Choosing a Pest Control Company

Pest control, like any kind of business, is a joint venture between the company and the customer. As with many businesses, customers may have difficulty judging whether they have received the most skilled efforts for their money. This information should help customers objectively look at the service they are buying to determine its merit. 

Your first contact with a pest control company may be through a salesman who is sent to sell you pest control services. Salesmen are ambitious and some have been known to tell customers that a specific service is necessary when none is required.

Selling unnecessary pest control services is prohibited by the pest control laws. However, homeowners must buy pest control services wisely.

The following steps should be taken by homeowners to buy wisely:

  1. Shop around for the best service at a reasonable price.
  2. If your pest problem is identified, diagnosed, solved, and treatment program sold over the phone “sight unseen” yet you are unsure, ask for an on site inspection.
  3. Service recommendations can vary from company to company. Ask for more than one to find what best suits your needs.
  4. If you do not know how to recognize insect infestation or damage, ask the salesman to show it to you. He must have evidence to recommend treatment.
  5. Have the salesman certify in writing that the premise or structure is infested with a specific pest and that a treatment is required.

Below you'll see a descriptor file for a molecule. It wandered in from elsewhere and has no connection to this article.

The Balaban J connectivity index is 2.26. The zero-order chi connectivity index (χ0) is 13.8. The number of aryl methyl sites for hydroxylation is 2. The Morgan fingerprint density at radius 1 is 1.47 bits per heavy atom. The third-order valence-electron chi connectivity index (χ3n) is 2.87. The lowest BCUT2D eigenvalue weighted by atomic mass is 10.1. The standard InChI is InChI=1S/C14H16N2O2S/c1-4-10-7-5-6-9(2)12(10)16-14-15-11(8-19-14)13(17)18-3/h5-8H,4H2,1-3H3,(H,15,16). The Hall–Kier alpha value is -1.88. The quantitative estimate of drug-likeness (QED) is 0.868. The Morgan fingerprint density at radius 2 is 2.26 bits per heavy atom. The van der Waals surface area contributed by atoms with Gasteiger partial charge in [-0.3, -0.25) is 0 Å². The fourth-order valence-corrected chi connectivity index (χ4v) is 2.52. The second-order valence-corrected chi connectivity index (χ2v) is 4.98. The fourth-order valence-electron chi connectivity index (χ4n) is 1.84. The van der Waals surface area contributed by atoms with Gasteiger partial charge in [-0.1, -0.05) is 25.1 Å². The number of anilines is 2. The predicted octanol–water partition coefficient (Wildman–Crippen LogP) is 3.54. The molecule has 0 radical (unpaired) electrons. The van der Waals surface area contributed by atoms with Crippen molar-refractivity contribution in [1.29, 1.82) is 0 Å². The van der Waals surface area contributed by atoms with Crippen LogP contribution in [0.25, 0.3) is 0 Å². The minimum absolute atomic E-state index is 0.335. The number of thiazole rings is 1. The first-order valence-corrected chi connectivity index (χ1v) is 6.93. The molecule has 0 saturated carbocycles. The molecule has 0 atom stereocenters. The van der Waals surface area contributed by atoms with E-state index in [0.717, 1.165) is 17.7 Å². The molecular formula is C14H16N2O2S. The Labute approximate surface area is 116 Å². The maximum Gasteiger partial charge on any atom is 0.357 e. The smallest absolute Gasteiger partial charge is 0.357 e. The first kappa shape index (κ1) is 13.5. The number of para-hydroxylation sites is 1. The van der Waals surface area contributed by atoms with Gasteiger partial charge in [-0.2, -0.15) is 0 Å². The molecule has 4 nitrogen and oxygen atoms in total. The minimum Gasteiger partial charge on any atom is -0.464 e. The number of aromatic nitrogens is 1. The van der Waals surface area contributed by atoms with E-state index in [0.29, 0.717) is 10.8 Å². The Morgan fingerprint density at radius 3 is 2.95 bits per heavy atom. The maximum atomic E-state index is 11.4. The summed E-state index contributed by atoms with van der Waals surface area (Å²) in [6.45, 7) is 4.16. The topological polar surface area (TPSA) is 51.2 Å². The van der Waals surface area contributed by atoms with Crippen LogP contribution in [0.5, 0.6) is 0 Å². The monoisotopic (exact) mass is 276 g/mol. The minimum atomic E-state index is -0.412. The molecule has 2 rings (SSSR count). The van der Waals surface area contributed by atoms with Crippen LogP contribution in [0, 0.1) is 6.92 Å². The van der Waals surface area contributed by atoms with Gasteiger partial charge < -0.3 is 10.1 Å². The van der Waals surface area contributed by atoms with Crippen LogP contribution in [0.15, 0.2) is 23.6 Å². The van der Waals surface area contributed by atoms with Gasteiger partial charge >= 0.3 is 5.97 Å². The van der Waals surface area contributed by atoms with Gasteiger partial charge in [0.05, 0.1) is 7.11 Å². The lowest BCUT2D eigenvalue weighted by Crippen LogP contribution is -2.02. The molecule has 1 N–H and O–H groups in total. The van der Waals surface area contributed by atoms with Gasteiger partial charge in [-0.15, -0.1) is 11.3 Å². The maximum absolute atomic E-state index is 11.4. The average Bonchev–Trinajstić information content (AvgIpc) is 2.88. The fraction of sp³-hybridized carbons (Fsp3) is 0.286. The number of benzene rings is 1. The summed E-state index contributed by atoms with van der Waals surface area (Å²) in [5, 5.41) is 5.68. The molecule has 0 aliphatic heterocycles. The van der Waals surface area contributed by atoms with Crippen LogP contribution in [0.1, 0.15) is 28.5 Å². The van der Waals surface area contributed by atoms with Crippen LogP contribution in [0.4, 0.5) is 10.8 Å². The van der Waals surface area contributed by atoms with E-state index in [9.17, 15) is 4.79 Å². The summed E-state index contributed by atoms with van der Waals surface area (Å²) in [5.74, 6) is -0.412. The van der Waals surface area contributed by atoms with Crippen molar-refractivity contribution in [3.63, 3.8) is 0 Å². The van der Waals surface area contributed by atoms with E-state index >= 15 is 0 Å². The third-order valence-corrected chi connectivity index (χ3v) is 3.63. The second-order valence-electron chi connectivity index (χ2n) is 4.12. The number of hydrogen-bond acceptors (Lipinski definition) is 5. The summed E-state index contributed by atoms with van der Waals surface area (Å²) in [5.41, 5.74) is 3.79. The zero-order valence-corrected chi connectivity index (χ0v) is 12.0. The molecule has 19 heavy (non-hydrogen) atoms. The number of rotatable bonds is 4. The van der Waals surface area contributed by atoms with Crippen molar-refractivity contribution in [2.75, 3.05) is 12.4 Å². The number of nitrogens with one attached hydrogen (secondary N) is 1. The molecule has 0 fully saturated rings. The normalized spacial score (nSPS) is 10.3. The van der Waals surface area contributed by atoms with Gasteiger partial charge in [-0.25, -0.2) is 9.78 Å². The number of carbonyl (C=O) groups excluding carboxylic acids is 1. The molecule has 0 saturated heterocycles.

6. You may confirm the salesman’s diagnosis by sending evidence of the pest or damage he shows you to the Cooperative Extension Service office in your county. An unbiased opinion may insure the proper treatment.
  7. Get opinions from two or more pest control firms before deciding on expensive and extensive treatments.
  8. Read the proposed contracts carefully so you know exactly what the company will do and guarantee. Ask the salesman to interpret parts that you do not understand.
  9. Check with the Better Business Bureau to be certain the company has a clean record.

By following these procedures you are more likely to buy the services you need and want.

What to Look for in the Delivery of Service

All company employees who come to your house reveal the professionalism of the firm. Look for the following:

  1. Is the vehicle in which they arrived dirty and messy? Is the vehicle plainly marked with the name of the company with whom you are dealing?
  2. While performing the job, are they considerate, courteous, and careful with your belongings?
  3. Do they replace items they move to do the job?
  4. Are they organized or must they continually run to the truck for supplies?
  5. What are the qualifications, experience, certifications of the actual technician performing your Service.

If you are impressed with all the factors about the technicians, you have reason to believe they may be conscientious in performance of pest control. However, all these are superficial and not alone a true indication of the effectiveness of the services they have rendered.